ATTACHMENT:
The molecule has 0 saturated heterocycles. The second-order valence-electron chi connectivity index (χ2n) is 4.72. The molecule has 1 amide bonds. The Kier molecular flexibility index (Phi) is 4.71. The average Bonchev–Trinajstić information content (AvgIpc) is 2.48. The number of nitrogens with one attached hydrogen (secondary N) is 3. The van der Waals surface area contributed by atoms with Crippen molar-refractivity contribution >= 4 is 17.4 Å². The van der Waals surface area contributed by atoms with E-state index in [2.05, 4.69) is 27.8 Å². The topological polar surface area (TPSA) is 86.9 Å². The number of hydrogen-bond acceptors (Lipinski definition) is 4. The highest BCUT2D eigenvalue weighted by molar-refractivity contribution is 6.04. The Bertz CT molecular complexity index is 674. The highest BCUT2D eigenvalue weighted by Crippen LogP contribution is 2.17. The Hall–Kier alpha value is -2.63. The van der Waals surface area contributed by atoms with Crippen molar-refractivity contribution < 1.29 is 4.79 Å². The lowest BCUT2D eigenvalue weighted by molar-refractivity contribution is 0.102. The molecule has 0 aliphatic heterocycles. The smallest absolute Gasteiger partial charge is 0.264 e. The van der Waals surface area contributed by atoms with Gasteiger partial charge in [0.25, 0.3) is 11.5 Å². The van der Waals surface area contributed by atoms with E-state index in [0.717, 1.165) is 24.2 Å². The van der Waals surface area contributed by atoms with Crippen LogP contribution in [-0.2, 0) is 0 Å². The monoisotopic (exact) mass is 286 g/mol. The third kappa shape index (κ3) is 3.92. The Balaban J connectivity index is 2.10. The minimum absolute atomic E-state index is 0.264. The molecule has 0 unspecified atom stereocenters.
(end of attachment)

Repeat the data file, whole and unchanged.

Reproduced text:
The molecule has 0 saturated heterocycles. The second-order valence-electron chi connectivity index (χ2n) is 4.72. The molecule has 1 amide bonds. The Kier molecular flexibility index (Phi) is 4.71. The average Bonchev–Trinajstić information content (AvgIpc) is 2.48. The number of nitrogens with one attached hydrogen (secondary N) is 3. The van der Waals surface area contributed by atoms with Crippen molar-refractivity contribution >= 4 is 17.4 Å². The van der Waals surface area contributed by atoms with E-state index in [2.05, 4.69) is 27.8 Å². The topological polar surface area (TPSA) is 86.9 Å². The number of hydrogen-bond acceptors (Lipinski definition) is 4. The highest BCUT2D eigenvalue weighted by molar-refractivity contribution is 6.04. The Bertz CT molecular complexity index is 674. The highest BCUT2D eigenvalue weighted by Crippen LogP contribution is 2.17. The Hall–Kier alpha value is -2.63. The van der Waals surface area contributed by atoms with Crippen molar-refractivity contribution < 1.29 is 4.79 Å². The lowest BCUT2D eigenvalue weighted by molar-refractivity contribution is 0.102. The molecule has 0 aliphatic heterocycles. The smallest absolute Gasteiger partial charge is 0.264 e. The van der Waals surface area contributed by atoms with Gasteiger partial charge in [0.25, 0.3) is 11.5 Å². The van der Waals surface area contributed by atoms with E-state index in [0.717, 1.165) is 24.2 Å². The van der Waals surface area contributed by atoms with Crippen LogP contribution in [-0.2, 0) is 0 Å². The monoisotopic (exact) mass is 286 g/mol. The third kappa shape index (κ3) is 3.92. The Balaban J connectivity index is 2.10. The minimum absolute atomic E-state index is 0.264. The molecule has 0 unspecified atom stereocenters.